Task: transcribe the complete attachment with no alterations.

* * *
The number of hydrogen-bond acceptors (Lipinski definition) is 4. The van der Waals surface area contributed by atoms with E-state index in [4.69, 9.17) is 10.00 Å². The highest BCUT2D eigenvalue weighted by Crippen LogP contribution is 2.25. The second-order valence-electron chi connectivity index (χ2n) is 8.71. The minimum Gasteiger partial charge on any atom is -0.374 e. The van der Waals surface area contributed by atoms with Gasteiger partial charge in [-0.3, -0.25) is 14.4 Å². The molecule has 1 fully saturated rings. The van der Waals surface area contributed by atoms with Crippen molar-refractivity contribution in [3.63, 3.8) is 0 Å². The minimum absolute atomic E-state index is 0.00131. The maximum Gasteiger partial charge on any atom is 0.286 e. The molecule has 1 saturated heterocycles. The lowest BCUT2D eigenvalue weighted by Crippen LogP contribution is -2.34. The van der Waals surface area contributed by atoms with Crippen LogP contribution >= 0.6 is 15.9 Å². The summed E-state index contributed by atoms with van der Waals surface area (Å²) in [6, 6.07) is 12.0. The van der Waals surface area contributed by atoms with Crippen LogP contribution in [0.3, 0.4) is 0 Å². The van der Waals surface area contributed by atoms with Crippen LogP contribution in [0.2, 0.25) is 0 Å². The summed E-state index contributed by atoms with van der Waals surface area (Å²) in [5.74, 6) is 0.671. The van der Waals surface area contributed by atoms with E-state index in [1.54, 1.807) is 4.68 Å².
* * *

The number of hydrogen-bond acceptors (Lipinski definition) is 4. The van der Waals surface area contributed by atoms with E-state index in [4.69, 9.17) is 10.00 Å². The highest BCUT2D eigenvalue weighted by Crippen LogP contribution is 2.25. The second-order valence-electron chi connectivity index (χ2n) is 8.71. The minimum Gasteiger partial charge on any atom is -0.374 e. The van der Waals surface area contributed by atoms with Gasteiger partial charge in [-0.3, -0.25) is 14.4 Å². The molecule has 1 fully saturated rings. The van der Waals surface area contributed by atoms with Crippen molar-refractivity contribution in [3.63, 3.8) is 0 Å². The minimum absolute atomic E-state index is 0.00131. The maximum Gasteiger partial charge on any atom is 0.286 e. The molecule has 1 saturated heterocycles. The lowest BCUT2D eigenvalue weighted by Crippen LogP contribution is -2.34. The van der Waals surface area contributed by atoms with Crippen LogP contribution >= 0.6 is 15.9 Å². The summed E-state index contributed by atoms with van der Waals surface area (Å²) in [6, 6.07) is 12.0. The van der Waals surface area contributed by atoms with Crippen LogP contribution in [0.3, 0.4) is 0 Å². The van der Waals surface area contributed by atoms with Crippen LogP contribution in [0.2, 0.25) is 0 Å². The summed E-state index contributed by atoms with van der Waals surface area (Å²) in [5.74, 6) is 0.671. The van der Waals surface area contributed by atoms with E-state index in [1.54, 1.807) is 4.68 Å².